This support consists of the training of trainers from technical and vocational training institutions like the Libyan Korean Centre, with whom GIZ jointly develops a practical renewable energy curriculum that meets international standards and norms.
Complementary equipment to selected centres also includes a training device to simulate the production of energy for solar pumps and for off-grid systems tailored to the specific situation in Libya. Young people are trained to install, maintain and repair photovoltaic devices. This, among other things, will enable the trainees to install solar panels in clinics, hospitals, schools, or even private households. Solar panels capture solar energy, transform them into electricity, and thereby provide energy during times of power cuts.
GIZ says the first successful training of Libyan trainers has been organized in Tozeur, Tunisia with the Higher Institute of Technological Studies of Tozeur (ISET Tozeur). This training included trainers from the Libyan Korean Centre, but also from The (Libyan) Centre for Solar Energy Research and Studies (CSERS), Renewable Energy Authority of Libya (REAOL), Higher Institute of Comprehensive Occupations, the College of Industrial Technology in Misrata and Zliten Technical Organization.
GIZ says that the Libyan Ministry of Labour and Capacity Building is planning to announce in autumn a training schedule that will be organized on an ongoing basis. Each intensive and practical training course will last around three months, and offers the opportunity to around 20 participants.
The Libyan Korean Centre specifically, will provide training in solar-heating (warm water), photovoltaics based on a hybrid off grid system, and solar pumping. At the end of the training the participants will have acquired skills to use renewable energy technologies, will know the requirements for setting up such technologies, and will be able to install and maintain PV and CES systems. GIZ says that the commitment of the newly-trained trainers, is an asset for the anchoring of the renewable energy culture in Libya and consequently the promotion of employment in this sector.
GIZ reports that it has been working in Libya since 2005 and has been carrying out projects on behalf of the German Government since 2011, with a break in 2014 due to the militia war. In view of the fragile security situation in the country, the ‘Libya hub’ is managing projects from Tunisia for the time being. GIZ runs an office in Tripoli for the work on the ground. Currently it has 25 Libyan employees working in-country.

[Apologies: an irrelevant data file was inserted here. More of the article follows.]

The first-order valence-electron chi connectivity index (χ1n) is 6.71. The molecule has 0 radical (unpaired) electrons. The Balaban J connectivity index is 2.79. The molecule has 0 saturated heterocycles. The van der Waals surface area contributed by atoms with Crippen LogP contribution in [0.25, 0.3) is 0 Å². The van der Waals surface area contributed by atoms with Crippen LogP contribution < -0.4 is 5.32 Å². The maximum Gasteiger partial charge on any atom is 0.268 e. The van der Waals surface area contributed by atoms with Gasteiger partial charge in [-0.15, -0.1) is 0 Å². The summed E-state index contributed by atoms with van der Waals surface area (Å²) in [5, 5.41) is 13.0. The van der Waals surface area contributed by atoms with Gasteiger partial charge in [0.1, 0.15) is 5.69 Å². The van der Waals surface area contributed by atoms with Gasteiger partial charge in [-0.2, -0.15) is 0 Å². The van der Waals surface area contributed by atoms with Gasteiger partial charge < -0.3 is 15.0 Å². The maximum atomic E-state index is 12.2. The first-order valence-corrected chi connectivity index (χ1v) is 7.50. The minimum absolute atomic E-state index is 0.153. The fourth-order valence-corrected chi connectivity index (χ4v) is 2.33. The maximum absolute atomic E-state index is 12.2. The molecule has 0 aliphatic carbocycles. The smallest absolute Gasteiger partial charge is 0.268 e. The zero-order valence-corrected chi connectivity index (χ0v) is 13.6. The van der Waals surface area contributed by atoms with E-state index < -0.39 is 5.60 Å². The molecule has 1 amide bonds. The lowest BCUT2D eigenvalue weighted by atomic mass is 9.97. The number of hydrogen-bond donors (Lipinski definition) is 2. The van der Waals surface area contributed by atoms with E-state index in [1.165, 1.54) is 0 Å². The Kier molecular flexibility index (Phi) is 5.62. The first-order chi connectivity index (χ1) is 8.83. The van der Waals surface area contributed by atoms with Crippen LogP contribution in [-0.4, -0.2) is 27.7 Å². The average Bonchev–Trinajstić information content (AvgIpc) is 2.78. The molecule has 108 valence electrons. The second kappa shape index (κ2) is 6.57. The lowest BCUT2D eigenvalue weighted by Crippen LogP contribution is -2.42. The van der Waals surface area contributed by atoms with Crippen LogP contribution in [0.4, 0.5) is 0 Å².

Overall, GIZ has a wide remit in Libya. It provides support for Libya in three areas in cooperation with the internationally recognised Faiez Serraj Presidency Council and Government of National Accord:
· Municipal development and decentralisation
· Promotion of economic development and employment
· Facilitation of dialogue and strategy development
The main financing party is the German Federal Ministry for Economic Cooperation and Development (BMZ), and one project is co-financed by the European Union.
GIZ advises various bodies, including the Ministry of Local Governance, on state decentralisation and supports selected partner municipalities. Focal points include effective local government systems for improved basic public services, employment growth and better inclusion of civil society groups.
Public servants receive training on subjects such as urban planning, project management and financial management. Training centres train teachers for vocational education centres and counselling centres for women. GIZ and its partners also promote the local processing and trade of agricultural products such as olives and dates. Environmental laboratories are also being set up to test the quality of drinking water and food.
GIZ says that in the interests of positive social and economic development, it is supporting Libya in developing a consensual vision for its economic future through participatory and inclusive dialogue and discussion processes. The methods adopted to this end include fact-finding trips, public discussion events and joint workshops with representatives of the state administration, municipalities, universities and non-governmental organisations, all with a view to strengthening cohesion in society.